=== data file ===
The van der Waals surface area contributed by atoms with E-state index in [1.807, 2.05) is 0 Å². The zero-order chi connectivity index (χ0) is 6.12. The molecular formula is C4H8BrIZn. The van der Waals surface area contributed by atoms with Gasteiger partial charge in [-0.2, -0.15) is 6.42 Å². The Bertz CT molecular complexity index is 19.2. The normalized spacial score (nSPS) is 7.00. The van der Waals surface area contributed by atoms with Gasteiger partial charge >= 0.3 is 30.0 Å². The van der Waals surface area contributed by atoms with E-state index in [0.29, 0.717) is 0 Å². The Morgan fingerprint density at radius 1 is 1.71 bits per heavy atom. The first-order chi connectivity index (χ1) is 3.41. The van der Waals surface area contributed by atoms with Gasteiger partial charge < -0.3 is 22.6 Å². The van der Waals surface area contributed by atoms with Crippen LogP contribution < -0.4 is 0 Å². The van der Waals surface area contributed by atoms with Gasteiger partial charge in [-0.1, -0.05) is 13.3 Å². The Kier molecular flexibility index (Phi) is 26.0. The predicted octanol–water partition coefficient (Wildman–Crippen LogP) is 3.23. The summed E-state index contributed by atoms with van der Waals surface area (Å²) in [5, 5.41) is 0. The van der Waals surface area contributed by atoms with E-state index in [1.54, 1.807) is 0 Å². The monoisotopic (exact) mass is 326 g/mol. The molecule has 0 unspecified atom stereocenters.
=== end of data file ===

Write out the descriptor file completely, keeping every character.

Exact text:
The van der Waals surface area contributed by atoms with E-state index in [1.807, 2.05) is 0 Å². The zero-order chi connectivity index (χ0) is 6.12. The molecular formula is C4H8BrIZn. The van der Waals surface area contributed by atoms with Gasteiger partial charge in [-0.2, -0.15) is 6.42 Å². The Bertz CT molecular complexity index is 19.2. The normalized spacial score (nSPS) is 7.00. The van der Waals surface area contributed by atoms with Gasteiger partial charge >= 0.3 is 30.0 Å². The van der Waals surface area contributed by atoms with E-state index in [0.29, 0.717) is 0 Å². The Morgan fingerprint density at radius 1 is 1.71 bits per heavy atom. The first-order chi connectivity index (χ1) is 3.41. The van der Waals surface area contributed by atoms with Gasteiger partial charge < -0.3 is 22.6 Å². The van der Waals surface area contributed by atoms with Crippen LogP contribution < -0.4 is 0 Å². The van der Waals surface area contributed by atoms with Gasteiger partial charge in [-0.1, -0.05) is 13.3 Å². The Kier molecular flexibility index (Phi) is 26.0. The predicted octanol–water partition coefficient (Wildman–Crippen LogP) is 3.23. The summed E-state index contributed by atoms with van der Waals surface area (Å²) in [5, 5.41) is 0. The van der Waals surface area contributed by atoms with E-state index in [1.54, 1.807) is 0 Å². The monoisotopic (exact) mass is 326 g/mol. The molecule has 0 unspecified atom stereocenters.